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Connective Parenting asks: When It Comes to Mass Shootings—What About Parenting?
Date:1/15/2013

Peterborough, NH (PRWEB) January 15, 2013

Perhaps the only silver lining to the tragedy at Sandy Hook Elementary is an emerging and hopefully transformative conversation about gun control and mental health.

But, what about parenting? It falls under the heading of mental health, yet the conversation stops at disorders, dysfunctions, and diagnoses. How the culture supports child-rearing is the most fundamental of mental health issues, but no one wants to talk about it.

American parents believe in their right to treat their children however they want. But society suffers when what parents want stems from their own dysfunctions. Making children feel worse so they will behave better does not work, claims Harris. Punishments and harsh treatment can leave emotional scars.

Children are emotionally harmed by the very techniques touted by the parenting culture as necessary to raise responsible children:

  •      punishments
  •      blame
  •      threats
  •      isolation
  •      bullying
  •      hitting
  •      name-calling
  •      arbitrary “consequences”

Children take emotional scars out on someone, mostly themselves, says Harris. Sensitive children are most at risk. Children with a diagnosis may be the most frustrating to parent but also the most in need of calm, nurturing, firm, and consistent care. Children like the ones who ended up behind a gun.

The “tough love” parenting culture embodies coercive techniques that have spawned a society of the walking wounded. Parents get blamed, mental illness or something “on the spectrum” gets blamed. The truth is, other than psychosis, any mental illness or cognitive difference can be strongly influenced by educated, consistently positive parenting.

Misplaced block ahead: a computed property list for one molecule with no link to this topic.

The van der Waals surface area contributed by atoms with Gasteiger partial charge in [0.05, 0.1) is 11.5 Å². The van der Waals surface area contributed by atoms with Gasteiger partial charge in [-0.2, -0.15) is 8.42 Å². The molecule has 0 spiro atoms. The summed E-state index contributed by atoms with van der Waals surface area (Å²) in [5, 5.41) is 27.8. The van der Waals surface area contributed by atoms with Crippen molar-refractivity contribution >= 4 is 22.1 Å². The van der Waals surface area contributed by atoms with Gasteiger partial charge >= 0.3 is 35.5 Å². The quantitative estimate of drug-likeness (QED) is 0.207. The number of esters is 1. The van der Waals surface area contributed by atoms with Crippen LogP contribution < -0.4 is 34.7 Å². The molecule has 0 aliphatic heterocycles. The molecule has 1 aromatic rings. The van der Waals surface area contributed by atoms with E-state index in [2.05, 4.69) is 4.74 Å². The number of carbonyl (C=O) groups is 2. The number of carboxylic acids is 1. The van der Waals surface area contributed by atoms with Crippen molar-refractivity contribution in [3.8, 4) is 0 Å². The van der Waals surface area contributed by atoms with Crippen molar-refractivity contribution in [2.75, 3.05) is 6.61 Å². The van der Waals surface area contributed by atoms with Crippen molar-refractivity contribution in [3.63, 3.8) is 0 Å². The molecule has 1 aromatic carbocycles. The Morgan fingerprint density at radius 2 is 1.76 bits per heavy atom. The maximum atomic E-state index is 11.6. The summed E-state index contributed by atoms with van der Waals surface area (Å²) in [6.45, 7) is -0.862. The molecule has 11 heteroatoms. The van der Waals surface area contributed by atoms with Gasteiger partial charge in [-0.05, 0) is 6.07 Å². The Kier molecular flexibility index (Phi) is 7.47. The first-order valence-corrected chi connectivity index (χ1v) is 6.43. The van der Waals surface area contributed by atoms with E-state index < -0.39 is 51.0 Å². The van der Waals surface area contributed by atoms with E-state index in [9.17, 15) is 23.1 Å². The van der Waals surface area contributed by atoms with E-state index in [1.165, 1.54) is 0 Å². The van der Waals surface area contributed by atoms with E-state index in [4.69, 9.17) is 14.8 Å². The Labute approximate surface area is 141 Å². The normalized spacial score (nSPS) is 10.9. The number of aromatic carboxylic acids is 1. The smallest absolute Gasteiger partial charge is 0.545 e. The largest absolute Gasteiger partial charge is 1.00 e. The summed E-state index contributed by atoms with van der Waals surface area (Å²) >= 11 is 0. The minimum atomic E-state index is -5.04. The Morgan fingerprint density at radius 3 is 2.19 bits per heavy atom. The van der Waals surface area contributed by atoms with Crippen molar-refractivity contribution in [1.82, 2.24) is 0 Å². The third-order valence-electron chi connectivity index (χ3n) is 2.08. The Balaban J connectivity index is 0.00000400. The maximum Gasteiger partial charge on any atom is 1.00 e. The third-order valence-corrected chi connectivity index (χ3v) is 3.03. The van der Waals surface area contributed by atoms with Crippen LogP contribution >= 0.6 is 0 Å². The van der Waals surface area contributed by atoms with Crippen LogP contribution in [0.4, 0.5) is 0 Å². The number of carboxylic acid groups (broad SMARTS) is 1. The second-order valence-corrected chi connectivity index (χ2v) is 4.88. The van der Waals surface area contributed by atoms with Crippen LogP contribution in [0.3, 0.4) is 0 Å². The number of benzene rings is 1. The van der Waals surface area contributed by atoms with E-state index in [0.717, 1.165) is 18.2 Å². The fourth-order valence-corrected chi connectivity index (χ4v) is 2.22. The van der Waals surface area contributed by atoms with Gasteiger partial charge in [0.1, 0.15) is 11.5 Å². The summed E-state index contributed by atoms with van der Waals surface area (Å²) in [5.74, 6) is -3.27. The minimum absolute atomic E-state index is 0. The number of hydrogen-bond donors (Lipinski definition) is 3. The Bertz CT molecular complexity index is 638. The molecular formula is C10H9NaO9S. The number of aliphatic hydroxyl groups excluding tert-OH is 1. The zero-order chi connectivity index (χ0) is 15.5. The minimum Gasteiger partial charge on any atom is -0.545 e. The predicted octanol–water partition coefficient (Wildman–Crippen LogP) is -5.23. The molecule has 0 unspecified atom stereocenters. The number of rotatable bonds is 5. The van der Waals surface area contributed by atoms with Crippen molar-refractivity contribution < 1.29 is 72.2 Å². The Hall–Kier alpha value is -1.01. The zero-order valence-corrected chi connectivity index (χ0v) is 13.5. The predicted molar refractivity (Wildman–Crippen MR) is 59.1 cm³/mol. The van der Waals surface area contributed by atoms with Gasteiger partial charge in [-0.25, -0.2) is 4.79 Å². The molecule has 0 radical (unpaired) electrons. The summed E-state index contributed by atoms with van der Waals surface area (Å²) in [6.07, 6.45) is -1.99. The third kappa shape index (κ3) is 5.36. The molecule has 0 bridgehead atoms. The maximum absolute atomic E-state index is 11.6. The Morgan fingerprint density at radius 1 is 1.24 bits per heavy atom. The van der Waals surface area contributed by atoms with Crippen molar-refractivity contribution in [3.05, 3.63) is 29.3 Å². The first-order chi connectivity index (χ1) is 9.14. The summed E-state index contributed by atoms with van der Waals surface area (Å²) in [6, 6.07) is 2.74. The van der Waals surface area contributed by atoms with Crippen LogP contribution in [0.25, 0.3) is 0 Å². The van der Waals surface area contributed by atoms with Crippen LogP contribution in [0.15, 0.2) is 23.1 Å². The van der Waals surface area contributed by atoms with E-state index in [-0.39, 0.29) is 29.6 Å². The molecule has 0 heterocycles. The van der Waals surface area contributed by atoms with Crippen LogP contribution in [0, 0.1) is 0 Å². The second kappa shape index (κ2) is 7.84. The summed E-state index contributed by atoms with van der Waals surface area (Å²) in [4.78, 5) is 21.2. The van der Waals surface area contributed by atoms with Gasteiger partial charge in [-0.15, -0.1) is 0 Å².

Harris claims that emotional problems are rooted in feelings of isolation, unimportance, powerlessness, insecurity, etc. Children suffering emotional problems are victims of parents, teachers, peers—anyone important in the daily life of a child. Most of these problems can be either avoided or healed through educated parenting.

Misinformed parents and teachers are not the culprits for they, too, are victims of the “tough love” parenting culture of punishment, which has been rearing children since time immemorial. Parents are at a loss feeling frustrated, angry, hating their child-rearing (because it doesn’t work) but not knowing what else to do.

Parenting is a hard job, the hardest anyone will ever have. Often it feels impossible, because the help isn't there. The culture is stigmatized. Parents are supposed to know what to do, but feel ashamed to ask for help they should not need.

The American parenting culture must take its collective head out of the sand, says Harris, to see that the culture of punishment needs to change to a culture of compassion before the tragedies stop.

Not just school shooting tragedies—but the tragedies that fill American homes every day when frustrated, exhausted parents react punitively because it’s all they know—when their children dawdle, don't do their chores or homework, when they are defiant or refuse to go to bed.

Blame and criticism not only do nothing to teach responsible behavior but also create bullies who play out feelings of powerlessness at school, who learn to get what they want by witnessing adult anger and attacks on them by yelling, hitting, threatening, and name calling.

Connective Parenting in no way suggests that the parents of killers could have stopped the killings. What is being suggested is that universally available parent education—taken advantage of—could change society dramatically. Every school in America must provide affordable positive parent education. Parents are floundering and children are still losing. Is there anything more important?

About Connective Parenting:

Bonnie Harris, M.S.Ed., parent educator for 25 years, founded Connective Parenting in 2003 with the release of her first book, "When Your Kids Push Your Buttons". Connective Parenting is based on principles that focus on the child's strengths rather than inadequacies while creating a balance between the child's needs and the parent's. Harris teaches parenting workshops, professional trainings and gives speaking engagements internationally. For more information, call 603 924-6639 or visit http://www.connectiveparenting.com.

Read the full story at http://www.prweb.com/releases/2013/1/prweb10292433.htm.


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